Upon waking this morning, a strange thought ran through my head. “Instead of asking today, I will start thanking God for what He’s doing”.
This is weird. I’m not awake enough for this to be my own thought, and while asking God if that’s what He wanted, my mind and heart began to obey.
Thank you, Lord
…for moving us here
…for your protection
…for your provision
…for your people
…for whatever it is you are doing
I’m starting to wake up now, and my habit of asking for things is starting to kick in;
How much longer, Lord?
Will you deliver us today?
Show us your will
Guide us, give us peace, help us…
And He gently reminded my heart of my first waking resolve; “I will thank Him”, so I started again.
Thank you, Lord
…for seeing and knowing the beginning from the end
…for my kids, for what you are doing in them through this trial
…for the wonderful time we had yesterday with family
…for laughter, and good memories
Again, my mind wandered, and settled on things that I have no control over—things I habitually pray about; money, unemployment, disappointments and stress. Again, habit took over and I began calling out to God, “deliver us, fulfill your promises, help us, Lord. We’re at the middle of the month, and then what?” Again and again, I have been stopped short and reminded “Thank me.”
I remembered the daily readings from earlier in the week, how God directed Joshua to claim victory at Jericho. It wasn’t by military might, or strength. It was a strange order; “March around the walls seven times, then blow your musical instruments, and the walls will come down.” The Israelites must have thought Joshua was off his nut. March and blow? Really? But they obeyed, and they got the victory, just like He said.
I remembered yesterday’s reading, and a conversation with my husband that occurred concerning it. When God healed Naaman of his leprosy, Elijah instructed him to do a weird thing. He could have laid his hand on Naaman, or waved his staff over him, or just said a prayer over him, but instead, he instructs Naaman to go dunk seven times in the dirty Jordan river. Even Namaan is disenchanted, the Word says he was angry. His expectation was met with disappointment and a seemingly absurd directive. I can hear his heart “How will a dirty river heal me?” Nevertheless, he obeyed, and he was healed.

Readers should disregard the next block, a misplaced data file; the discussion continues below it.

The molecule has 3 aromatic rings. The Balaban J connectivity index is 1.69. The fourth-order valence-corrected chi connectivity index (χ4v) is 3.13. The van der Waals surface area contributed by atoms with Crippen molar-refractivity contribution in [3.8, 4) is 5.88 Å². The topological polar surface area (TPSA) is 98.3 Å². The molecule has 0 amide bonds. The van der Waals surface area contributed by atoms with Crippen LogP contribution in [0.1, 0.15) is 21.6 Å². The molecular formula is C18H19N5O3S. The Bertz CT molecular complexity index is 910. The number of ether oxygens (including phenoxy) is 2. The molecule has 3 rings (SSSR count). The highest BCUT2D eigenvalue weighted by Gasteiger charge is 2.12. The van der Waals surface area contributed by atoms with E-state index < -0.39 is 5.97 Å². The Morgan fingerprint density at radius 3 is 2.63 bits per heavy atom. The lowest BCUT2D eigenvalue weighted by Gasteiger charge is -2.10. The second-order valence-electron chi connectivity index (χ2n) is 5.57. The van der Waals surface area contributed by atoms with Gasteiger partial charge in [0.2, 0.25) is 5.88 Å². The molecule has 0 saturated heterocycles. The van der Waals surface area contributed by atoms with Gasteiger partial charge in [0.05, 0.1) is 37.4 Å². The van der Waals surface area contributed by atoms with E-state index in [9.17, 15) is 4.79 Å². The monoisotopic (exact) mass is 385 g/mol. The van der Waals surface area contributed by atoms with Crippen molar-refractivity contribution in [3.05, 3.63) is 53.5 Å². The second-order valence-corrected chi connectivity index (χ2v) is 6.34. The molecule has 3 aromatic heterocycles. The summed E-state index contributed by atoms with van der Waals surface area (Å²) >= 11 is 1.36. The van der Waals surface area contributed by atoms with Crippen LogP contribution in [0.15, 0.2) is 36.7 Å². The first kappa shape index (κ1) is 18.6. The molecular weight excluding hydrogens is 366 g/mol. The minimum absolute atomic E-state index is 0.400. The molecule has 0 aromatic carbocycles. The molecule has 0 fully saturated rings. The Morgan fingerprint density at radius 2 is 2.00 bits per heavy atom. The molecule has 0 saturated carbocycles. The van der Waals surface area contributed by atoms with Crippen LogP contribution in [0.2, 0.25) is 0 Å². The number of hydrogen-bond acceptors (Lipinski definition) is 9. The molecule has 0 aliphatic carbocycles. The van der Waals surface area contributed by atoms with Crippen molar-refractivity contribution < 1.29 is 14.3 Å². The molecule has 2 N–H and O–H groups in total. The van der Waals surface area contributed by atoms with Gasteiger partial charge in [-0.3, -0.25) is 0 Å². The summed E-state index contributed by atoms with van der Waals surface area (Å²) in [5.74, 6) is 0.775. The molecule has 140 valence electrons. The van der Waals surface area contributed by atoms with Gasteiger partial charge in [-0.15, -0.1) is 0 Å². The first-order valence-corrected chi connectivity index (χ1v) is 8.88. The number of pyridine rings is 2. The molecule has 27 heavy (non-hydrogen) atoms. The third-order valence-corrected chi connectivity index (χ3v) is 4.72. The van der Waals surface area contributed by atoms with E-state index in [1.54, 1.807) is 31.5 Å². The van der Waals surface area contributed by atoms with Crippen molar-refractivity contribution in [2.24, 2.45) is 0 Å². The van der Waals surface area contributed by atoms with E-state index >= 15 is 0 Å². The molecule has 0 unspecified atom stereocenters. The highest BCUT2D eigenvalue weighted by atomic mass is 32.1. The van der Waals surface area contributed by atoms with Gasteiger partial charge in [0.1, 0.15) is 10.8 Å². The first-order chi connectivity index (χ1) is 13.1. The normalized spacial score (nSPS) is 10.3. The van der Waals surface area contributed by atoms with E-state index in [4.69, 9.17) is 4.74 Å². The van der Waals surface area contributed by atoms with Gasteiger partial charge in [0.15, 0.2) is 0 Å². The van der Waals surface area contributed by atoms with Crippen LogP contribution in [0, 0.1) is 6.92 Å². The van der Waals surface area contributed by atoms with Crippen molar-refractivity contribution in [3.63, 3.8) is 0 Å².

Kevin and I talked about these two stories, scratching our heads trying to make sense of them regarding our situation. We both have had numerous confirmations that we have done what God has asked of us so far, we are waiting in expectation for His promised deliverance, and by all accounts of what we see, we are running out of time. But God sees above and beyond what we see, and He asks us to trust Him. And He asks us to wait on Him. And I thought yesterday, maybe He was asking us to rest in what He was accomplishing. I thought that was the “weird request” He was making for our victory, I mean, really. How do you rest? And how do you explain to someone who asks for the umpteenth time what our plan is. When the money is gone, and the time is up on the rent, the landlady is not going to understand “we are resting”. But I think that’s what I heard Him speak to my heart yesterday, so I asked “How in the world do I rest at this time? My faith has been stretched beyond it’s capacity, and now not only am I asked to believe what He says, I have another directive, “rest”.
I’m starting to see today’s resolve to thank Him instead of asking Him, as His answer to yesterday’s prayer “how”? And so, I continue, and will continue to look for ways to practice this strange request today.
Thank you, Lord
…for Gracie, for your healing, for your hand that will guide the doctors today in her surgery
…for Kaitlyn, for her Momma heart, and her quiet trust in you
…for Josh and his family, for your hand on his life
…for Briana, for her sweet, generous spirit, for providing her with an income that she needs for the desires of her heart
…for Kristin, for the mighty work we see being accomplished in her
…for your comfort
…for your mercy
…for your plan
…for everything you are. Father, thank you.